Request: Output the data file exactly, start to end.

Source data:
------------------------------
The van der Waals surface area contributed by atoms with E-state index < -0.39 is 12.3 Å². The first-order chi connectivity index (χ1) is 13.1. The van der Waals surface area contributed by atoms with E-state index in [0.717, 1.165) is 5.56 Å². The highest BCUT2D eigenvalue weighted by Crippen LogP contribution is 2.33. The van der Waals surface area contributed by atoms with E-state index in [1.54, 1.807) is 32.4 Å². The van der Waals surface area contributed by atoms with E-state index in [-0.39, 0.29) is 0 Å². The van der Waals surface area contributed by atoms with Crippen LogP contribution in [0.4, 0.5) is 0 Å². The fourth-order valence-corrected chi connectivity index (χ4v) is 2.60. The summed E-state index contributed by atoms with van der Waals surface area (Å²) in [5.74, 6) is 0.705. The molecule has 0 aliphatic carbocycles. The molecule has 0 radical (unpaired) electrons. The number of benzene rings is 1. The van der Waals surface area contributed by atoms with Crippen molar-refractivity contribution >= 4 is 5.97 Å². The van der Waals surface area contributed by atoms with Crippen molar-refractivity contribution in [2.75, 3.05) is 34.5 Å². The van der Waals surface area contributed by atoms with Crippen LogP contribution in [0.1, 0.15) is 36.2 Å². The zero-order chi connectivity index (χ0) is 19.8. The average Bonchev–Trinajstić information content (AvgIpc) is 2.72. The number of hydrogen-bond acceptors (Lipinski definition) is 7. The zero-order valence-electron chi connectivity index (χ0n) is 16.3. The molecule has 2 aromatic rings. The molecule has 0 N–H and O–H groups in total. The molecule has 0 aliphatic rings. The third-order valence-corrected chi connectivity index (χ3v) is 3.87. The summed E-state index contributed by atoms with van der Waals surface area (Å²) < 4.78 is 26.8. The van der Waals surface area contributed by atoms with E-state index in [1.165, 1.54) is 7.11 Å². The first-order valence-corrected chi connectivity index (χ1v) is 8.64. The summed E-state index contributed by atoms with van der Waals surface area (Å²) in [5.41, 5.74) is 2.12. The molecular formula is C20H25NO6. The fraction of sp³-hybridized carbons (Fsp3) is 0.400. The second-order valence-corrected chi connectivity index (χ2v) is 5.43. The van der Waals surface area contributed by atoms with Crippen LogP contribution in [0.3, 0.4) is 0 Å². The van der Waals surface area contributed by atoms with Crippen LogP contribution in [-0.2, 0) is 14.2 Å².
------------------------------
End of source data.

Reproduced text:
The van der Waals surface area contributed by atoms with E-state index < -0.39 is 12.3 Å². The first-order chi connectivity index (χ1) is 13.1. The van der Waals surface area contributed by atoms with E-state index in [0.717, 1.165) is 5.56 Å². The highest BCUT2D eigenvalue weighted by Crippen LogP contribution is 2.33. The van der Waals surface area contributed by atoms with E-state index in [1.54, 1.807) is 32.4 Å². The van der Waals surface area contributed by atoms with E-state index in [-0.39, 0.29) is 0 Å². The van der Waals surface area contributed by atoms with Crippen LogP contribution in [0.4, 0.5) is 0 Å². The fourth-order valence-corrected chi connectivity index (χ4v) is 2.60. The summed E-state index contributed by atoms with van der Waals surface area (Å²) in [5.74, 6) is 0.705. The molecule has 0 aliphatic carbocycles. The molecule has 0 radical (unpaired) electrons. The number of benzene rings is 1. The van der Waals surface area contributed by atoms with Crippen molar-refractivity contribution >= 4 is 5.97 Å². The van der Waals surface area contributed by atoms with Crippen molar-refractivity contribution in [2.75, 3.05) is 34.5 Å². The van der Waals surface area contributed by atoms with Crippen LogP contribution in [0.1, 0.15) is 36.2 Å². The zero-order chi connectivity index (χ0) is 19.8. The average Bonchev–Trinajstić information content (AvgIpc) is 2.72. The number of hydrogen-bond acceptors (Lipinski definition) is 7. The zero-order valence-electron chi connectivity index (χ0n) is 16.3. The molecule has 2 aromatic rings. The molecule has 0 N–H and O–H groups in total. The molecule has 0 aliphatic rings. The third-order valence-corrected chi connectivity index (χ3v) is 3.87. The summed E-state index contributed by atoms with van der Waals surface area (Å²) < 4.78 is 26.8. The van der Waals surface area contributed by atoms with E-state index in [1.165, 1.54) is 7.11 Å². The first-order valence-corrected chi connectivity index (χ1v) is 8.64. The summed E-state index contributed by atoms with van der Waals surface area (Å²) in [5.41, 5.74) is 2.12. The molecular formula is C20H25NO6. The fraction of sp³-hybridized carbons (Fsp3) is 0.400. The second-order valence-corrected chi connectivity index (χ2v) is 5.43. The van der Waals surface area contributed by atoms with Crippen LogP contribution in [0.3, 0.4) is 0 Å². The van der Waals surface area contributed by atoms with Crippen LogP contribution in [-0.2, 0) is 14.2 Å².